The U.S. Department of Justice (“DOJ”) recently clarified two prior memos that suggested less enforcement of False Claims Act (“FCA”)1 cases. One memo (commonly known as the “Granston” memo)2 encouraged federal prosecutors to actively oppose FCA cases brought by whistleblowers that the government views as weak. The FCA allows private individuals to sue hospitals, physicians and other providers for false claims on the government’s behalf, even if the government investigates and chooses not to litigate. The Granston memo urged prosecutors to employ a rarely-used provision of the FCA that authorizes the DOJ to file a motion to dismiss whistleblower cases that lack merit.3
In a recent speech at the Federal Bar Association, Deputy Assistant Attorney General, Stephen Cox, clarified that qui tam (or whistleblower) cases will continue play an important role in FCA enforcement.4 Although the government only chooses to participate (or intervene) in 1 of 5 whistleblower cases, it will not actively oppose whistleblower cases unless “the underlying factual or legal theories clearly lack merit.” Mr. Cox stated that investigating and “monitoring meritless cases is not a good use of Department resources; litigating these cases is not a good use of judicial resources; and forcing defendants to defend these cases is not in the interests of justice...” He added that dismissal may be appropriate even if a claim is false but did not materially harm or impact government payments.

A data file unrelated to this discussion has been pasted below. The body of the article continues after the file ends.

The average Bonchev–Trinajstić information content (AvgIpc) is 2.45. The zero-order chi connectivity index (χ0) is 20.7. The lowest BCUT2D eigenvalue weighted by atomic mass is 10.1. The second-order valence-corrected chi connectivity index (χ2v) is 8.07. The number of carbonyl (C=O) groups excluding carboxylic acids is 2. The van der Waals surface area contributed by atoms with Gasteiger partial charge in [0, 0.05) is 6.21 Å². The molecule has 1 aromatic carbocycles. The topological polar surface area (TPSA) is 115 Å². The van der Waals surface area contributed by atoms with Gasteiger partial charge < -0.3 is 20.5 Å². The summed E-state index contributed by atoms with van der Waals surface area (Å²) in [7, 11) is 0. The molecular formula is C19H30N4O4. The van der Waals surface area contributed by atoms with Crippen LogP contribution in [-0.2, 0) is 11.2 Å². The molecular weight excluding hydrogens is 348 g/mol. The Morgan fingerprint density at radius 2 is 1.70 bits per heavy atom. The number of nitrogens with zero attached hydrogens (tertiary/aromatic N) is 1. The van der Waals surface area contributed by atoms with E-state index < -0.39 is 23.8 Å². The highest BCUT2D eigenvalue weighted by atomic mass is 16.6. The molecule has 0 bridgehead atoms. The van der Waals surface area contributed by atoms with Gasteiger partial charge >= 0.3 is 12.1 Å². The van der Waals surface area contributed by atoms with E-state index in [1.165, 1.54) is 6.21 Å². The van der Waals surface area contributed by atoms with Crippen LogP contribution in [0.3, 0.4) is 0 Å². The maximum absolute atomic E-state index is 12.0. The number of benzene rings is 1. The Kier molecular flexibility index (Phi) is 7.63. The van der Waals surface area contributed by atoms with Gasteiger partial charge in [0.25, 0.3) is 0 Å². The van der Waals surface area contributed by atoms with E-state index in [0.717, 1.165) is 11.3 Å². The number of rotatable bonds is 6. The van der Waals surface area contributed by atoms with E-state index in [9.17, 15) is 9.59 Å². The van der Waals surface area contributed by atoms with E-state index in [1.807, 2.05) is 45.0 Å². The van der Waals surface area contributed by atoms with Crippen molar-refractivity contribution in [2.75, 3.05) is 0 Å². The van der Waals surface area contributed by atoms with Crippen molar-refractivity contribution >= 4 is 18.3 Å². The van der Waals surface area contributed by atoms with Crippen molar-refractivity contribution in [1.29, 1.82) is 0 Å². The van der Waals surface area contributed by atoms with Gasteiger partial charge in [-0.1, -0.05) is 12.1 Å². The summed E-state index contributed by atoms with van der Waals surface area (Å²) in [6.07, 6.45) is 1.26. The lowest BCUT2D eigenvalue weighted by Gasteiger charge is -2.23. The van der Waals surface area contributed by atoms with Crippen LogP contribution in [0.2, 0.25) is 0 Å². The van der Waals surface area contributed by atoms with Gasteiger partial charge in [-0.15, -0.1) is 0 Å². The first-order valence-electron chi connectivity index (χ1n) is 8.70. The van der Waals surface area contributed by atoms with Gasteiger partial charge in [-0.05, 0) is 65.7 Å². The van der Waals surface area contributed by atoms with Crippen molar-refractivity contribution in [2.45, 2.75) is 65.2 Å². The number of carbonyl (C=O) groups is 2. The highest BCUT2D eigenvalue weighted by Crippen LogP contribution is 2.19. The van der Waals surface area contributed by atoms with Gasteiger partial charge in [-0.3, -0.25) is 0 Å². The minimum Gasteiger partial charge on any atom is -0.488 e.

In the same speech, Mr. Cox clarified the DOJ’s position concerning another memo, known as the “Brand” memo.5 The Brand memo instructed federal prosecutors not to use “agency guidance” as a basis for proving a violation of law. The memo explained that agency guidance, such as guidance issued by the Centers for Medicare and Medicaid (“CMS”) or the Office of Inspector General (“OIG”), does not have the force of law and does not create legal obligations that exceed the requirements of the underlying statute or regulation. In his speech, Mr. Cox expanded on this stating that while the regulatory process is slow and cumbersome, “sometimes agencies have used guidance as a short-cut to effectively make new rules” without following the proper rulemaking procedures. He added that although agency guidance may serve to educate the public concerning certain regulatory requirements, it is not legally binding unless formally adopted as law or regulation.
While some have interpreted the Granston and Brand memos as a sign that the DOJ is taking a softer stance on FCA enforcement, the Department has clarified that these memos represent a tightening of litigation standards rather than signaling less enforcement activity. Indeed, Mr. Cox reported that for the prior fiscal year, the federal government has recovered more than $3.4 billion from False Claims Act enforcement. Of this amount, $2.4 billion was recovered in actions against healthcare providers, representing the eighth consecutive year that healthcare fraud recoveries exceeded $2 billion. Therefore, while these DOJ memos may signal a shift in enforcement policy, healthcare providers still must guard against meritless whistleblower cases and other FCA enforcement actions.